FDA, the Canadian Food Inspection Agency (CFIA) and the Department of Health Canada (Health Canada) will consider the oversight of the other when prioritizing inspection activities.
"Canada and the US have confidence in each other's regulatory systems. Cooperation between our countries is fundamental to providing and contributing to a safe food supply,” said Paul Mayers, VP, policy and programs at the CFIA.
Importers can have more confidence that a product meets the country's requirements. Imports into Canada must continue to meet Canadian requirements, and those into the US must continue to meet all applicable American requirements.
The FDA did a systems recognition review and assessment using the International Comparability Assessment Tool (ICAT).
"Under the US Regulatory Cooperation Council, the countries intend to better align their food safety regulatory systems, reduce unnecessary duplication, enhance information sharing, and to the extent possible, leverage resources so that the agencies can better meet their public health objectives," said Michael Taylor, deputy commissioner for foods and veterinary medicine, FDA.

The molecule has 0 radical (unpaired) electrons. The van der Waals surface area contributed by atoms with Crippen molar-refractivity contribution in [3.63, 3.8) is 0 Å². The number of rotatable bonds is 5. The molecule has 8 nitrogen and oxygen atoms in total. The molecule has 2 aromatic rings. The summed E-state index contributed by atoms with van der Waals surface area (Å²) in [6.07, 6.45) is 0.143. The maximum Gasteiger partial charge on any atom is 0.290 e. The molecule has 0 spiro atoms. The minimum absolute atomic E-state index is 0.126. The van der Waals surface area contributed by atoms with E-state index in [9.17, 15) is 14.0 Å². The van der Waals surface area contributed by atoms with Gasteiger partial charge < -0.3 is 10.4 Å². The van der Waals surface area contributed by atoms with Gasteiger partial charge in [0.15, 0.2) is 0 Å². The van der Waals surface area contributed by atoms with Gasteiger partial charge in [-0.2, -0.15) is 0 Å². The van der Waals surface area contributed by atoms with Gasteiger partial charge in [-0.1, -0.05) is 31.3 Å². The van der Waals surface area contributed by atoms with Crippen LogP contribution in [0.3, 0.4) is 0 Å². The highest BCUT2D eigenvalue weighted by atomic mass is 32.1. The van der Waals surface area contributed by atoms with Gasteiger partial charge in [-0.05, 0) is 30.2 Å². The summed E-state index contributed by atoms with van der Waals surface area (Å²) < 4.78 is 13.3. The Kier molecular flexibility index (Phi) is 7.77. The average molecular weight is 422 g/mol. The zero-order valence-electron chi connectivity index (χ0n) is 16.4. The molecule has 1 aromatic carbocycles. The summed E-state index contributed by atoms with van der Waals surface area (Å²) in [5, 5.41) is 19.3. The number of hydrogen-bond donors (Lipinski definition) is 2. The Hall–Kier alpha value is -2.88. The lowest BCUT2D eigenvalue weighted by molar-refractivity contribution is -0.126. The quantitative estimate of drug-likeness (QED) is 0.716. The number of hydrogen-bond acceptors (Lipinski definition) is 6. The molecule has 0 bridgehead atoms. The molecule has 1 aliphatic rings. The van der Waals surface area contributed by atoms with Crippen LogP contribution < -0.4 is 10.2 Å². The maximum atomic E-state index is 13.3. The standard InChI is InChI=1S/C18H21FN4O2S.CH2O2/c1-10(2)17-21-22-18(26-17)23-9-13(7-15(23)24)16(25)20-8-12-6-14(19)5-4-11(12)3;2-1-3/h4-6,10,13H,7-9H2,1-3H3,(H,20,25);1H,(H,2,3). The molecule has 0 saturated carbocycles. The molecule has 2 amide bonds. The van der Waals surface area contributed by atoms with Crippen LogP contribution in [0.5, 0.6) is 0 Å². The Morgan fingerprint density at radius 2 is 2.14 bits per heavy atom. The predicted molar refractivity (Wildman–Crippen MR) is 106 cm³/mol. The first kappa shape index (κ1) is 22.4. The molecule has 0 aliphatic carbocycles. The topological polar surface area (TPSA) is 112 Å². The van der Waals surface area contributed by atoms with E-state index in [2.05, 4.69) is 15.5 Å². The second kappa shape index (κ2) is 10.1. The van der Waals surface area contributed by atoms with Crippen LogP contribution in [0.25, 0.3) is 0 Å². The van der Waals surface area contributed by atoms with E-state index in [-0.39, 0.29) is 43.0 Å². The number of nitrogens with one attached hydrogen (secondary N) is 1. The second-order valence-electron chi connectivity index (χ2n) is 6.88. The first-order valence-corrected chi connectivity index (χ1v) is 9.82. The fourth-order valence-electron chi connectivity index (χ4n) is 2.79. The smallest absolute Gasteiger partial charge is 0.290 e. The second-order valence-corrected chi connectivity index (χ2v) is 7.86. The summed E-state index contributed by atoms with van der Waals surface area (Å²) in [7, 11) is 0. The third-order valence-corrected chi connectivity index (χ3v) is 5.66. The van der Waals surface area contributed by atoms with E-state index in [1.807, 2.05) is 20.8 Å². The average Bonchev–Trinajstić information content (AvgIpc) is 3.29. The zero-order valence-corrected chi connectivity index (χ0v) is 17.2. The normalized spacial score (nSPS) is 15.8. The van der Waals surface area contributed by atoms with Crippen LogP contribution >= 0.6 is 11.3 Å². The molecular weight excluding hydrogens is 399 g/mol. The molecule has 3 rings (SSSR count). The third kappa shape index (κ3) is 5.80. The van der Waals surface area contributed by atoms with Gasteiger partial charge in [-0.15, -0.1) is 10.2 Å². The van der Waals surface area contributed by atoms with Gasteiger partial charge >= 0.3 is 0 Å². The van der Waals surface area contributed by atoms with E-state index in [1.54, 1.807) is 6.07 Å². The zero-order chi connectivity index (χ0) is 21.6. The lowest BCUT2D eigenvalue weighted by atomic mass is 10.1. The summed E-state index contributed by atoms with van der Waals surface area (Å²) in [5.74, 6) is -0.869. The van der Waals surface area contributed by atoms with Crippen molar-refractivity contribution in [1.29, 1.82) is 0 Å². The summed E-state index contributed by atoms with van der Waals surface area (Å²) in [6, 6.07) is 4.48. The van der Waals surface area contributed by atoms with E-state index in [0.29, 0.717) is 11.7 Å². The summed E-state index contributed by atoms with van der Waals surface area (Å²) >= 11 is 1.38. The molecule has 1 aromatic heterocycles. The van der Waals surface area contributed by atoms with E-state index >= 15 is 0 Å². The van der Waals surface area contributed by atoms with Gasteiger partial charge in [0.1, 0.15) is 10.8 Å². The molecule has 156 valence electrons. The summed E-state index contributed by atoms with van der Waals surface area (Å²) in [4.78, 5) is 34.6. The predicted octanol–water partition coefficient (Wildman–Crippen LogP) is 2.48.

The FDA recognized New Zealand as the first foreign system comparable in 2012. A similar process is underway between the agency and Australia and the European Commission.
Meanwhile, the AOAC has released the 20th Edition of the Official Methods of Analysis (OMA) - the compendium of more than 3,000 methods adopted by AOAC.
The edition reflects AOAC’s standards development activities in food, infant formula, dietary supplements, veterinary drug residues, and biothreat detection and features First Action methods and Standard Method Performance Requirements (SMPRs).
Edited by George Latimer (retired, office of the Texas State Chemist), it builds on the last one in September 2012 (19th Edition).